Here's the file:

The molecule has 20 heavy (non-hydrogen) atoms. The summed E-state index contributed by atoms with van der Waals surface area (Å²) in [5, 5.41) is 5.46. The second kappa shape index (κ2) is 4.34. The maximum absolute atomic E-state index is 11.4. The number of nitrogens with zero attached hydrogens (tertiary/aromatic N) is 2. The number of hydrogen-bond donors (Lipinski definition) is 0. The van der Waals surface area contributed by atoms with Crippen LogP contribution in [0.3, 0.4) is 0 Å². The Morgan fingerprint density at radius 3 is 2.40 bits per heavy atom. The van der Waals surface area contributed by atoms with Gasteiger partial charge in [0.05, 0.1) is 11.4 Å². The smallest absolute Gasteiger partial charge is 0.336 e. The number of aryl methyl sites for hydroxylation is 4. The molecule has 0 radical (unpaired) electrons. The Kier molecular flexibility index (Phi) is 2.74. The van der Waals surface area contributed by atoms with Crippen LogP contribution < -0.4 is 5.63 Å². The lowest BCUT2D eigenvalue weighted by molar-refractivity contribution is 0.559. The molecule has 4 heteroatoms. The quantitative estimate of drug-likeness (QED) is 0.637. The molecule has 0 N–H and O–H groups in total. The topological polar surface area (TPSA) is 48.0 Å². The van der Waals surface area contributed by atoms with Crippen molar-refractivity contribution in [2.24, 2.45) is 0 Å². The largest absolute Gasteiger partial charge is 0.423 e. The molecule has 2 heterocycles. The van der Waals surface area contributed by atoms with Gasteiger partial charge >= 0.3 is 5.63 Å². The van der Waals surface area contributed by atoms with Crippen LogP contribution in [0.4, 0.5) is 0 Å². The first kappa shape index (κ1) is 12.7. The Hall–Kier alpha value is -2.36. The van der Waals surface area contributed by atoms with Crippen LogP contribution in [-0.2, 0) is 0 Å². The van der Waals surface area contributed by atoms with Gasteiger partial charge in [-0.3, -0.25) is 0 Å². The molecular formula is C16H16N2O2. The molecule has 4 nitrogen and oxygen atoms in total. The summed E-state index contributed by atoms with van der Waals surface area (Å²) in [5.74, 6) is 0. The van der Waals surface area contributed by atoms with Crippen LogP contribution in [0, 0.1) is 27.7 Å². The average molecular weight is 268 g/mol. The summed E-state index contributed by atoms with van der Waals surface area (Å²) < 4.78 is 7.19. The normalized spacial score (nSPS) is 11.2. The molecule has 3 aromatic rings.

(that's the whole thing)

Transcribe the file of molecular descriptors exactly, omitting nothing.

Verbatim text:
The molecule has 20 heavy (non-hydrogen) atoms. The summed E-state index contributed by atoms with van der Waals surface area (Å²) in [5, 5.41) is 5.46. The second kappa shape index (κ2) is 4.34. The maximum absolute atomic E-state index is 11.4. The number of nitrogens with zero attached hydrogens (tertiary/aromatic N) is 2. The number of hydrogen-bond donors (Lipinski definition) is 0. The van der Waals surface area contributed by atoms with Crippen LogP contribution in [0.3, 0.4) is 0 Å². The Morgan fingerprint density at radius 3 is 2.40 bits per heavy atom. The van der Waals surface area contributed by atoms with Gasteiger partial charge in [0.05, 0.1) is 11.4 Å². The smallest absolute Gasteiger partial charge is 0.336 e. The number of aryl methyl sites for hydroxylation is 4. The molecule has 0 radical (unpaired) electrons. The Kier molecular flexibility index (Phi) is 2.74. The van der Waals surface area contributed by atoms with Crippen LogP contribution < -0.4 is 5.63 Å². The lowest BCUT2D eigenvalue weighted by molar-refractivity contribution is 0.559. The molecule has 4 heteroatoms. The quantitative estimate of drug-likeness (QED) is 0.637. The molecule has 0 N–H and O–H groups in total. The topological polar surface area (TPSA) is 48.0 Å². The van der Waals surface area contributed by atoms with Crippen molar-refractivity contribution in [2.24, 2.45) is 0 Å². The largest absolute Gasteiger partial charge is 0.423 e. The molecule has 2 heterocycles. The van der Waals surface area contributed by atoms with Gasteiger partial charge >= 0.3 is 5.63 Å². The van der Waals surface area contributed by atoms with Crippen LogP contribution in [0.4, 0.5) is 0 Å². The first kappa shape index (κ1) is 12.7. The Hall–Kier alpha value is -2.36. The van der Waals surface area contributed by atoms with Crippen LogP contribution in [-0.2, 0) is 0 Å². The van der Waals surface area contributed by atoms with Gasteiger partial charge in [-0.3, -0.25) is 0 Å². The molecular formula is C16H16N2O2. The molecule has 4 nitrogen and oxygen atoms in total. The summed E-state index contributed by atoms with van der Waals surface area (Å²) in [5.74, 6) is 0. The van der Waals surface area contributed by atoms with Crippen LogP contribution in [0, 0.1) is 27.7 Å². The average molecular weight is 268 g/mol. The summed E-state index contributed by atoms with van der Waals surface area (Å²) < 4.78 is 7.19. The normalized spacial score (nSPS) is 11.2. The molecule has 3 aromatic rings.